As a veteran I continue to proudly serve my country. I work for Homeland Security and I’ve been activated for 45 days to help out with the massive hurricane destruction from Sandy. I’m in tears to see how much suffering  Americans are experiencing from this storm, yet I see people working together from all agencies and background and set aside political differences. I want to thank the government for giving me these opportunities  to serve my country on the civilian side. I was lucky to serve in the U.S. Navy,  U.S. Air Force and U.S. Army.

Thank you,

TSO Tom Clary MHT, AFGE Local 2617

***

Veterans Day means showing my appreciation to all those who have served our great nation and to thank them.  I come from a family that has a strong military background. My dad served in the Army and is a retired vet, I have uncles who served in the Army and the Air Force and I continued my family’s tradition in serving in the Army.  Veterans, like me, gave our time to serve, protect and defend our nation and we have done so proudly.  We have went to places that would turn people’s stomach and have done things that most people will never dream of doing.  All of us service people are in one big family; the family that took an oath to protect our nation and our families and it is because of us that others sleep safe and sound at night.  I have this to say to our vets:

Thank you all and God Bless Each and Everyone of Us!  Walk Proud My Brothers And Sisters!

Dave Park

***

I am a disabled veteran. I gave freely to this county so I can enjoy the freedoms that the Constitution grants me. I protected that Constitution so everyone can enjoy those freedoms. I have brothers and sisters who are still defending those freedoms. Remember that we do not just go away once we leave the service, we do not disappear from the face of the earth. Many of us still serve in some capacity or another.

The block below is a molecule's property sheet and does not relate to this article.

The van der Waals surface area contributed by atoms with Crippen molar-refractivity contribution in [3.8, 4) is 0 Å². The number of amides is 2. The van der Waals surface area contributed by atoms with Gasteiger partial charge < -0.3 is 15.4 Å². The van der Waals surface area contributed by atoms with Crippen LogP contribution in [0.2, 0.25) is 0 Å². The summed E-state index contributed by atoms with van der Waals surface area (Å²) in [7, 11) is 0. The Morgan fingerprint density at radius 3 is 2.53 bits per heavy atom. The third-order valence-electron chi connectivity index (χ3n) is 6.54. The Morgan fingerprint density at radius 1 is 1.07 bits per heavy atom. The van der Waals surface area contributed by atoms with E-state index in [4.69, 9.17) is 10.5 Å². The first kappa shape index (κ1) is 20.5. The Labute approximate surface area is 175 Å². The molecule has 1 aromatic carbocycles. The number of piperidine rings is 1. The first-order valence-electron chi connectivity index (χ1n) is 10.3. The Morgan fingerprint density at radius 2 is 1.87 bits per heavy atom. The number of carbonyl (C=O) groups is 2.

Eugene White
U. S. Navy retired
U. S. Air Force Civil Service

***

Each year, around Veterans Day I think of my buddies I served with in the Marine Corps in Vietnam. Of course I think of them more often than that, but Veterans Day coming around spurs me to think of them nearly every day.

I reflect back on when I was working at AFGE when the Vietnam Memorial was dedicated. It started out sunny and warm but a cold front passed through in the early afternoon and it was chilly and with a light rain.

I also think about the new veterans returning from Iraq and Afghanistan. I am troubled by those who are wounded physically and mentally. I had troubles myself and was diagnosed a few years ago with PTSD. I often wonder how many will return from those wars and wind up like me — or worse.

I am troubled also about so many Americans viewing combat as some sort of sport, like football or basketball. I wish those who are so enthusiastic about invading other countries would pay a visit to their nearest VA hospital and ask to see some of the veterans who are there without limbs, paralyzed, blind and with other horrific wounds. Too many of us consider war as solely a contest to win. I think of my buddy in Charley Company, 3rd Recon, Tom Enwright, who had his arm blown out of his shoulder socket. When he left on the chopper his arm was dangling and he was bleeding severely. I think of Joe Winn from Delta Company, who was attacked while working the point on a daylight patrol going through a village.  I feel the need to share what Veterans Day honors, especially about combat veterans. I want everyone to truly appreciate what should be remembered each Veterans Day, and every day, especially when putting our troops in harm’s way is being considered.

Yes, Veterans Day makes me proud and sad.

Jim Jones
formerly of the AFGE L-1617 and
retired from the AFGE Field Services Department

***